THE CRIMES OF CHARLOTTE
BRONTE by James Tully
When is a novel not a novel? When it is the account of supposed events in the lives of real people. Criminologist James Tully has served up a strange concoction based on his researches into the murky lives of the Brontes which is part fiction and part fact. His narrator is a modern solicitor who unearths the papers belonging to one Martha Brown, servant to the Brontes who has a strange and fell story to tell. Then we plunge into her narrative, interspersed with asides by the solicitor telling the reader about what records tell us relating to various incidents.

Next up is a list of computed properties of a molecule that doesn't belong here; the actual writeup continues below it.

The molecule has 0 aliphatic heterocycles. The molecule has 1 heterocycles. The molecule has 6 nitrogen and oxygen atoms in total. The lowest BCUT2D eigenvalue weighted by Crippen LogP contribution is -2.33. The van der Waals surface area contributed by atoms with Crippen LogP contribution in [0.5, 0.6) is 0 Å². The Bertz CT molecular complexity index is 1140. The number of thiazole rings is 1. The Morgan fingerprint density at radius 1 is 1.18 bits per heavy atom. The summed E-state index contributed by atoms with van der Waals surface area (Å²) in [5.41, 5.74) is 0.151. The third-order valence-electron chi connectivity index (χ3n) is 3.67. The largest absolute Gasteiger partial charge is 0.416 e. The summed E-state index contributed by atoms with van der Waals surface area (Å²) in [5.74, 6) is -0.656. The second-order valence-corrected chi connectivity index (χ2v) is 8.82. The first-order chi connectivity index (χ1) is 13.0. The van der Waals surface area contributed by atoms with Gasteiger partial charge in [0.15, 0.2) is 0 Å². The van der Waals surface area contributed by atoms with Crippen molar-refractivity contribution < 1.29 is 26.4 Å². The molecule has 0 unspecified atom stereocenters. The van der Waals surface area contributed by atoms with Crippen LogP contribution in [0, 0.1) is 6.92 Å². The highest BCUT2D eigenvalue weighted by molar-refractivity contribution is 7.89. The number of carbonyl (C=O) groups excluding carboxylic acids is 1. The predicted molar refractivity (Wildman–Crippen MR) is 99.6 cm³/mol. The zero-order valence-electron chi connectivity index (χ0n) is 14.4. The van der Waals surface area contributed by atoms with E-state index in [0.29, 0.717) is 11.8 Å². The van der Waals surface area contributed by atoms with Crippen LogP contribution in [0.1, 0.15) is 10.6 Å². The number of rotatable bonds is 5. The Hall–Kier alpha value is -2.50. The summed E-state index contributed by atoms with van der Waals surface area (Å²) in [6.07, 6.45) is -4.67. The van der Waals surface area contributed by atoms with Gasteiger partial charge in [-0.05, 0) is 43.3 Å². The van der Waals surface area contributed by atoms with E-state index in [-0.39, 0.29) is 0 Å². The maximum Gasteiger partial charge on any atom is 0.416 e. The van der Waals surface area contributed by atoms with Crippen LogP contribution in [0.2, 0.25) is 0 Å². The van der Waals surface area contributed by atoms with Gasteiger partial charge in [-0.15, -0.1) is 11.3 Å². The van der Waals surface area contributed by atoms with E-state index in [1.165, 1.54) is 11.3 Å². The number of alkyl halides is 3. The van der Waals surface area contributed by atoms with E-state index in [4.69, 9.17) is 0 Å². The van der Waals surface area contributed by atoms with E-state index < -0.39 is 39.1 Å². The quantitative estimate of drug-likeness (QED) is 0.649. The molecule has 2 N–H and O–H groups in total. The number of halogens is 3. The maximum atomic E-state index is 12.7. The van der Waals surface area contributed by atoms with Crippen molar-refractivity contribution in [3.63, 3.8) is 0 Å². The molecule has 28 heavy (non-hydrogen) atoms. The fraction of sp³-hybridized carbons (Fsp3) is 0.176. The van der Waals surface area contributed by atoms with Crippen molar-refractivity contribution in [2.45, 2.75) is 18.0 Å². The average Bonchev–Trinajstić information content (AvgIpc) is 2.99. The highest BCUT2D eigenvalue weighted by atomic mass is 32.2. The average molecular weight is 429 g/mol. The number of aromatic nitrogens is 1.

So - was Branwell a blackmailer and sodomite, and was he murdered? Was Charlotte's husband Arthur Nicholls guilty of having a relationship with Emily and did it result in her getting pregnant? How did the sisters know so much about love and its darker side? I confess that I had not thought that any such sensational mysteries existed and whether the reader will left thinking that this book puts the record straight or left shaking their head is up to them. It is surely a must-read for all Bronte fans and Tully describes the claustrophobic parsonage at Haworth well enough although I would have preferred either a straight novel or a work of non-fiction rather than something that is not truly either. There is too much switching back and forwards between the two which prevents the reader from really getting immersed in it all. Thought-provoking stuff.
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